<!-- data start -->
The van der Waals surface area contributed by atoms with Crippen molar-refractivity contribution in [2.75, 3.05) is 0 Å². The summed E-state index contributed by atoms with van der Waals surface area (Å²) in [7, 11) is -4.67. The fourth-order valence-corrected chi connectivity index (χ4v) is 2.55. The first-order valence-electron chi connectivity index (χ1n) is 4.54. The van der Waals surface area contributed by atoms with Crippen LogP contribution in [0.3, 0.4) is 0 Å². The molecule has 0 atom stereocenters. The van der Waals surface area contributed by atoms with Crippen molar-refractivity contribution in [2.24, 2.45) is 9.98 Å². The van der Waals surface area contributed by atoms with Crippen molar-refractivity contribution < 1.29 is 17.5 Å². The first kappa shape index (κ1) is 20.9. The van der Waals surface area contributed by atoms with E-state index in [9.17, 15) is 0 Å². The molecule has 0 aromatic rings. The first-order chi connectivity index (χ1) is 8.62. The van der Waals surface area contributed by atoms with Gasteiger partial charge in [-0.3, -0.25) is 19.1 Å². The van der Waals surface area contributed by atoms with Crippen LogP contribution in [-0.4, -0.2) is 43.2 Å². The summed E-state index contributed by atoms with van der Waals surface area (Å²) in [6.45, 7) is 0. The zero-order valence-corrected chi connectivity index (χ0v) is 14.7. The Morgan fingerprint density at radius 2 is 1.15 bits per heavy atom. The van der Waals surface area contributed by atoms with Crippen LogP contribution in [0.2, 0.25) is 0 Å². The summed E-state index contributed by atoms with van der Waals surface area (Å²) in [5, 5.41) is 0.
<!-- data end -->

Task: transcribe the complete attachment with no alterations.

The van der Waals surface area contributed by atoms with Crippen molar-refractivity contribution in [2.75, 3.05) is 0 Å². The summed E-state index contributed by atoms with van der Waals surface area (Å²) in [7, 11) is -4.67. The fourth-order valence-corrected chi connectivity index (χ4v) is 2.55. The first-order valence-electron chi connectivity index (χ1n) is 4.54. The van der Waals surface area contributed by atoms with Crippen LogP contribution in [0.3, 0.4) is 0 Å². The molecule has 0 atom stereocenters. The van der Waals surface area contributed by atoms with Crippen molar-refractivity contribution in [2.24, 2.45) is 9.98 Å². The van der Waals surface area contributed by atoms with Crippen molar-refractivity contribution < 1.29 is 17.5 Å². The first kappa shape index (κ1) is 20.9. The van der Waals surface area contributed by atoms with E-state index in [9.17, 15) is 0 Å². The molecule has 0 aromatic rings. The first-order chi connectivity index (χ1) is 8.62. The van der Waals surface area contributed by atoms with Gasteiger partial charge in [-0.3, -0.25) is 19.1 Å². The van der Waals surface area contributed by atoms with Crippen LogP contribution in [-0.4, -0.2) is 43.2 Å². The summed E-state index contributed by atoms with van der Waals surface area (Å²) in [6.45, 7) is 0. The zero-order valence-corrected chi connectivity index (χ0v) is 14.7. The Morgan fingerprint density at radius 2 is 1.15 bits per heavy atom. The van der Waals surface area contributed by atoms with Crippen LogP contribution in [0.2, 0.25) is 0 Å². The summed E-state index contributed by atoms with van der Waals surface area (Å²) in [5, 5.41) is 0.